A FEW YEARS ago, there was really no way to know how we would use the Internet of Things. A handful prescribed functions for home devices like Nest and Philips Hue made immediate sense. But beyond the gadget-specific actions that blink our lights, lock our doors, and kick on our air conditioners lie scores of automated tasks that can be used to manipulate hearts and minds.
IFTTT, one of the largest platforms for using the internet to do our bidding, hosts a shocking amount of recipes dedicated to obsessing over our romantic partners. Users of the service have created automated triggers to monitor, control, and interact with our significant others.
Here’s one that notifies you when your wife posts anything to Instagram. Another sends your wife a daily report of your activity. This recipe simply keeps a wife up to date on the whereabouts of her husband. And one to notify your boyfriend when you’re five minutes away. And this classic: “Get a notification when your girlfriend posts a new picture so that you can like before she gets mad.” Simple search terms like “wife,” “husband,” “boyfriend,” “girlfriend,” and “spouse” return fascinating results.
IFTTT hosts a shocking amount of recipes dedicated to obsessing over our romantic partners.
The recipes run the gamut, from the totally sexist (“Text my wife that I work very hard for us“) to the digitally endearing (“Text girlfriend ‘I love you’ every day at midnight“) to the totally practical (“Forward your kid’s school report card on to your husband!“).
I reached out for a comment on some of these more stalkery recipes. An IFTTT representative offered this summery response: “We’ve seen incredibly personal stories from our community about how they IFTTT in their daily lives. Some very sweet and some very silly. From simple recipes like an email reminder to plan for a wedding anniversary, to recording a homemade love song and sending it straight to your sweetheart. The possibilities for personalization are endless.”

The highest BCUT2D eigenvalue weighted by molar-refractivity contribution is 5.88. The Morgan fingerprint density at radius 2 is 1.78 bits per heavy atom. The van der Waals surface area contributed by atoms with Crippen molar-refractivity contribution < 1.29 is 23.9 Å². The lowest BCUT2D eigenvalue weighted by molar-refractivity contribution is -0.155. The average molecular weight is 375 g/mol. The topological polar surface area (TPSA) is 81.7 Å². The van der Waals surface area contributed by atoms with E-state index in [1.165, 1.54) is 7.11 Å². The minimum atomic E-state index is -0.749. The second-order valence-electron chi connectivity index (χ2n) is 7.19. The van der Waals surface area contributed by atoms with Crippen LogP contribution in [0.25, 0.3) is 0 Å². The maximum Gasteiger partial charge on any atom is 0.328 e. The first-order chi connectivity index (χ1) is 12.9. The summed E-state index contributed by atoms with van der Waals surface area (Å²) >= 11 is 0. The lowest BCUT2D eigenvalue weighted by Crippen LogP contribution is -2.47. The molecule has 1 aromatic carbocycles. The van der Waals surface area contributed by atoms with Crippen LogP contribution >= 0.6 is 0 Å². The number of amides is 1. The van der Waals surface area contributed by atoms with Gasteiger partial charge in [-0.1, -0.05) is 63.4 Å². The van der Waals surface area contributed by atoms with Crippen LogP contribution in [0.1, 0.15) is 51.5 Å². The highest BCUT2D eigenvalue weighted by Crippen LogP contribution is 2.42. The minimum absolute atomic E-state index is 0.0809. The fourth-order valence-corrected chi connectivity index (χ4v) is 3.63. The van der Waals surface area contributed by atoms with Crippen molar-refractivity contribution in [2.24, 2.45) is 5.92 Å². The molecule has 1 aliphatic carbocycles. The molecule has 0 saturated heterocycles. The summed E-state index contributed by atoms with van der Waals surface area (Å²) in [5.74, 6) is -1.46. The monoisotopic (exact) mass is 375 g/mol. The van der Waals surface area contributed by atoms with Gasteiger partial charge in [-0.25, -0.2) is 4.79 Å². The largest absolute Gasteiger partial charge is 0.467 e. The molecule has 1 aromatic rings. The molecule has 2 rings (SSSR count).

IFTTT isn’t singularly responsible for cataloging a collection of relationship triggers. Apps like Romantimatic and the now-defunct Kahnoodle help (and helped) people remember to communicate and, um, have sex with a partner—In the case of Kahnoodle, the app would ping you with a notification that it was time for some lovin’. But these were one-off experiments, more art pieces than practical solutions—whereas IFTTT is arguably one of the biggest purveyors of the actionable internet. And the service’s recipes, many of which harness the APIs of the social web, are user-created. These aren’t one-off apps produced by brogrammers after a weekend hackathon, simply hoping for a quick moment in the sun (which in the app universe means one morning on Product Hunt). These are things that real people made because they actually want to use them.
There’s a good and a bad side here. Many of us would prefer a more attentive significant other, one who texts us every day at lunch just because, or one who never forgets an anniversary. The very act of setting some sort of reminder system is endearing in itself. But the negative is that we might be programming ourselves to need digital prompts to participate in our relationships—and worse yet, we might be abusing technology to totally and utterly control and monitor our partners.